Manaquiri and being a tourist in Manaus


Thursday was another early morning, leaving at 5.45am to catch a 6.45am boat. We were going to visit a small church in Manaquri. Manaquiri is a largish town near Manaus, accessible by a 2 hour boat ride. You can drive but it's a difficult journey that way. Thankfully the boat today was not a habita (enough of those adventures yesterday!) but a proper chug chug chugging boat holding about 30 people.  Travel by river is very common in the Amazonas region as it is a comparably cheap way of getting around. Despite it being 6am when we got there the area around the dock was very busy and noisy with loads of people setting up market stalls or running to catch a boat with belongings balanced on their heads.
 
Busy Manaus dock

Megabus Amazon style!

2 hours later we arrived in Manaquiri, where I was very thankful to see proper buildings, as this meant proper toilets! There were also lots of cars, and helpful moterbike taxi service from the dock (which you couldn't have paid me enough to use!). Saw one lady hop on holding a tiny baby - no helmets on anyone - madness!

Manaquiri is a community that has been visited numerous times in the past 10 years by the Hospital Boat, with people becoming Christians through the evangelism they do. However, there had never been a Methodist Church here despite it being a fairly sizeable place, so there was no ongoing support and discipleship. Last year the Bishop challenged the local pastors to look into planting some sort of church in Manaquiri. There is now a church of about 40 adults and 23 children led by a lay leader called Wagner.




They were extremely proud to show us their register book in which they write the name and date of birth of each person who becomes a church member. Vast majority people born in the 80s or 90s - the church here is very young in comparison to in Great Britain. We spent the morning with Alberto and his wife chatting, looking around their shop and visiting the rented building which they use for church. They are hoping to build a new church building as this one really isn't up to scratch and is costing them a lot of money to rent. They struggle financially as a small church with no local minister and little financial support from other churches and I heard many of the same questions and worries that I hear in the UK - are we really ever very different? We prayed for them and Karla, who works with the Bishop, was able to give some helpful input from a practical point of view.



We rounded off our short time in Maniquiri by having lunch at Wagner and his wife's house (3 rooms with 6 children age 6 - 17! Lots of fun!). They had been out fishing a few days before and caught over 200 fish - I told Alberto he should give my dad some tips! The fish were kept in a big box of ice in the same room as the toilet - have you ever been to the toilet with a toothy piranha watching you?!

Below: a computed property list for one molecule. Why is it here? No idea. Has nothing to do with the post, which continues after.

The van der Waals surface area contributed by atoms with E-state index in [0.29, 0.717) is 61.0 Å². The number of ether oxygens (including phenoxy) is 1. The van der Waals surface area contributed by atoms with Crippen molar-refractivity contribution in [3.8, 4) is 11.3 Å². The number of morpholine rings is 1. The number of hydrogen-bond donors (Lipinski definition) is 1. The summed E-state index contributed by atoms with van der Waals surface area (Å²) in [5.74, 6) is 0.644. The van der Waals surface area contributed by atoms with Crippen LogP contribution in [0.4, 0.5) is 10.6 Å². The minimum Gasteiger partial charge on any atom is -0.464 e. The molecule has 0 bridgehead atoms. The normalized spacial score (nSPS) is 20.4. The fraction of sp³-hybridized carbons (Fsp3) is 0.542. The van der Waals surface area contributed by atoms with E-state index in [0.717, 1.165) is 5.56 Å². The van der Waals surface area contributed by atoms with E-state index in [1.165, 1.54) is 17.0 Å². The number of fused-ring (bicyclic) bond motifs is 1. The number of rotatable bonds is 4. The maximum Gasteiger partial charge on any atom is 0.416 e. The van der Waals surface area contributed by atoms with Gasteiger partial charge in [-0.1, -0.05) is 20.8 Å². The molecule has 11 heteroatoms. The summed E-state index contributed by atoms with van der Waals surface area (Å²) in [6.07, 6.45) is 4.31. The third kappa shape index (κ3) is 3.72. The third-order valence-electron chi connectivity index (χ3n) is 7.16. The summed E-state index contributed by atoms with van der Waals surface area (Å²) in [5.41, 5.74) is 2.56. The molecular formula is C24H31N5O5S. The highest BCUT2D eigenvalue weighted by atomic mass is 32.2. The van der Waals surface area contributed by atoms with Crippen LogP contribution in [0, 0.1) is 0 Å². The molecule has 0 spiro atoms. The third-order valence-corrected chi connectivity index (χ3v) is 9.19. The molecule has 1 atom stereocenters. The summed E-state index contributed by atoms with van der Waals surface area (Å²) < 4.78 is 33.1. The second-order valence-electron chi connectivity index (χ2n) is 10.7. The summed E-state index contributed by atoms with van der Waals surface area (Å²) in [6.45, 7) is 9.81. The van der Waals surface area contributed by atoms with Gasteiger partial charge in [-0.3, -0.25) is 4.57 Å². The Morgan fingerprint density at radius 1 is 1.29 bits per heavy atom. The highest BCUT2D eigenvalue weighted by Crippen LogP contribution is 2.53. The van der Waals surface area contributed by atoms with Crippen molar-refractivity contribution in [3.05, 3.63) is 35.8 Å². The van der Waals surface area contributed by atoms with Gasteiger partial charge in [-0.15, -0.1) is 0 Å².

I happened to be looking out of the window at the right time on the boat trip back and saw the famous Meeting of the Waters, the point where the black waters of the Negro River and the brown waters of the Solimoes River meet and begin to run side by side without mixing for about 9km. It was a bizarre and interesting site and I'm glad I saw it - blink and you would have missed it as we crossed over it very quickly. You can see it very clearly on Googlemaps (https://maps.google.co.uk/maps?hl=en&tab=wl)



Once back in Manaus we switched to tourist mode. We went to the market and bought some very stereotypical souvineers - indigenous wood carvings of fat tribal leaders wearing loin cloths and the like. It almost felt disrespectful to buy these things after getting to know real local people - really strange. Hope it is good for their economy.


Our final stop was the Amazonas Opera House, a beautiful huge theatre built with English bricks, French glass and Italian marble. Not what you'd expect to find in the busy, sweaty, shouty city of Manaus to be honest. It's a stunning place, naturally cool inside, luxurious in every aspect, made with beautiful craftmanship - including nearly 200 chandeliers. It was built during the rubber boom in the 1880s when Manaus (quite successfully for a short while) aimed to become the Paris of South America.


Our visit to the Opera House quite delighfully coincided with that of a group of about 100 German package holiday tourists, mostly in their later years and looking wonderfully out of place and foreign. I felt positively local compared to them, with my 15 Portuguese words and slightly less gigantic rucksack. Nice to hear a familiar language as I speak some German and I think confused some of them by eagerly talking to them in the ladies loos.

Then home for a shower and to repack before another early night as leaving at 4am to fly to Sao Paolo. Very sunburnt at the end of this day, despite multiple applications of sun cream, going in the shade whenever available, and carrying an umbrella for the latter part! After 2 weeks of avoiding it I look like a tomato coloured British tourist - there goes my pride from the experience with the German tourists. I am no match for the Brazilian sun it seems.

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